3. I’ve often wondered how connected other communities are compared to the DOC. Granted, I’m not as involved as I’d like to be (3 small kids will do that to you), but it’s nice you know everyone is here when I need them.


  4. Strange as it may seem, the diabetes online community is really a community, with its own distinct culture — just as the Deaf (note the capital “D”) community has its own distinct culture. Cancer’s many types lead to the type of fragmentation our thought leaders have been actively working to avoid in the Diabetes community (though truth be told, Diabetes community fragmentation is more along the lines of “real diabetes”, “worse diabetes”, “(not) your own fault” diabetes rather than the different-organ, different-growth types of cancers. Where I see chronic disease communities growing are where there is a lot of information and a lot of opinion available, and people willing to share resources. I see growing digestive-disorder communities (Crohn’s/IBD, celiac, etc.), autoimmune-disorder communities (celiac, RA, food-allergies), genetic disorder communities (sickle cell disease, etc.), and concerned-parent communities (food allergies and food-based behavioral disorders are probably the most common).
    At the moment, most chronic communities are relatively insular because — except for the leaders who start them — many are “in the closet” to those without similar health, parenting, or caregiving concerns. They’re smaller because they affect smaller percentages of the general population, or because the people living with them don’t have the time or energy to participate online, or the faculties to do so.
    That’s not to say that there aren’t players in the communities-integration sphere — players such as WEGO Health…


  5. I always think back to what Cherise has said to me about #dsma – that even if it only helps one person, it’s still a success and was needed. I hold that up as a benchmark for us all!!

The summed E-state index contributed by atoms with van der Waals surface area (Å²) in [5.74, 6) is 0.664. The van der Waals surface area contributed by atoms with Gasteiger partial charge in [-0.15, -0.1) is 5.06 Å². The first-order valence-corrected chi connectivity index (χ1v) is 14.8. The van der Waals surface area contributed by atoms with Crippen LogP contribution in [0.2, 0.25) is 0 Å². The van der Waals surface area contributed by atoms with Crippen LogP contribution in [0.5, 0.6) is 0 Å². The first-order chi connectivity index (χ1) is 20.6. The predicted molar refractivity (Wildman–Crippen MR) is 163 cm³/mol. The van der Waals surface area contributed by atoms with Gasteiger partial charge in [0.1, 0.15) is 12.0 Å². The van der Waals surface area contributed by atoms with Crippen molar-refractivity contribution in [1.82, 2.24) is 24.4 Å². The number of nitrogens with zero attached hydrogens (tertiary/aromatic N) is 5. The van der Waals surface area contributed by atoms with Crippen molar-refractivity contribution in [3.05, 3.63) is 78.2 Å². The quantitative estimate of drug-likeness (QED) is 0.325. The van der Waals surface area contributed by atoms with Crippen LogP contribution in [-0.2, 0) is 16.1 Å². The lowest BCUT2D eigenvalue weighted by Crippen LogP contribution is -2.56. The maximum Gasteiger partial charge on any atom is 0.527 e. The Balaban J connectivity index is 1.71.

6. I totally agree with Karen. It is all worth it if it helps just one person – in whatever form it takes. Thanks, Chris, for all these initiatives you have started to help us share as a community.


  7. Maybe it’s like all new things….it takes time? Either way I am certain you have something of value to offer . You have added so much to the DOC….the MCDS just doesn’t know what they’re missing yet!!


  8. I’m a big fan of what you’ve done expanding it to more Chronic Disease; there’s definitely a need, even if the broader chronic disease spectrum doesn’t see it or realize it at the moment. Maybe they aren’t as connected as we are online, and that’s fine. And so maybe they just haven’t heard about it. But one thing I think carries over from our D-Community: When someone needs it, and searches for it, they’ll be able to find it. The fact that this exists, is everything. It’s kind of like choice — even when you have not-so-good tech and tools out there, the fact that you have them as a choice in your life is everything. So, thank you for what you’ve done. I’m going to spread word about this on my end, though that may not mean anything. But it’s good, no matter what the data may say as of now. #dblogcheck